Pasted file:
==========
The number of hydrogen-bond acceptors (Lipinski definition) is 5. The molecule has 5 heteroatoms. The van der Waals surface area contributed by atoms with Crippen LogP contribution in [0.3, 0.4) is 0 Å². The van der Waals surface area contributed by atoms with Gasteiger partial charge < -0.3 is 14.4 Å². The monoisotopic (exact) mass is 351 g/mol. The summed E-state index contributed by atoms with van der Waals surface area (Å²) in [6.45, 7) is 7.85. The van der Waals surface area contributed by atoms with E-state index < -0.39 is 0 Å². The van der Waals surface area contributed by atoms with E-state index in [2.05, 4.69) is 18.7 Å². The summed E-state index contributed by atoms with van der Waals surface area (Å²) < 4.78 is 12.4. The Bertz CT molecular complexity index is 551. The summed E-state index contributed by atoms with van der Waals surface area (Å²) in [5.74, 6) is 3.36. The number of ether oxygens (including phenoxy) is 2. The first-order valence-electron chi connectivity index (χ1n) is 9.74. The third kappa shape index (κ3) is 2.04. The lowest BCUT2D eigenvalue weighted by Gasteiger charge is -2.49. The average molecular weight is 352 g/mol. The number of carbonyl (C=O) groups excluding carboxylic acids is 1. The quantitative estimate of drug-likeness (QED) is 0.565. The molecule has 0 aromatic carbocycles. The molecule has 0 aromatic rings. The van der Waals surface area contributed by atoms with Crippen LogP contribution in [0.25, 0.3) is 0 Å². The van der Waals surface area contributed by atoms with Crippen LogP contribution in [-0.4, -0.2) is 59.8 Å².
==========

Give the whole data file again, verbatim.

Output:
The number of hydrogen-bond acceptors (Lipinski definition) is 5. The molecule has 5 heteroatoms. The van der Waals surface area contributed by atoms with Crippen LogP contribution in [0.3, 0.4) is 0 Å². The van der Waals surface area contributed by atoms with Gasteiger partial charge < -0.3 is 14.4 Å². The monoisotopic (exact) mass is 351 g/mol. The summed E-state index contributed by atoms with van der Waals surface area (Å²) in [6.45, 7) is 7.85. The van der Waals surface area contributed by atoms with E-state index < -0.39 is 0 Å². The van der Waals surface area contributed by atoms with E-state index in [2.05, 4.69) is 18.7 Å². The summed E-state index contributed by atoms with van der Waals surface area (Å²) < 4.78 is 12.4. The Bertz CT molecular complexity index is 551. The summed E-state index contributed by atoms with van der Waals surface area (Å²) in [5.74, 6) is 3.36. The number of ether oxygens (including phenoxy) is 2. The first-order valence-electron chi connectivity index (χ1n) is 9.74. The third kappa shape index (κ3) is 2.04. The lowest BCUT2D eigenvalue weighted by Gasteiger charge is -2.49. The average molecular weight is 352 g/mol. The number of carbonyl (C=O) groups excluding carboxylic acids is 1. The quantitative estimate of drug-likeness (QED) is 0.565. The molecule has 0 aromatic carbocycles. The molecule has 0 aromatic rings. The van der Waals surface area contributed by atoms with Crippen LogP contribution in [0.25, 0.3) is 0 Å². The van der Waals surface area contributed by atoms with Crippen LogP contribution in [-0.4, -0.2) is 59.8 Å².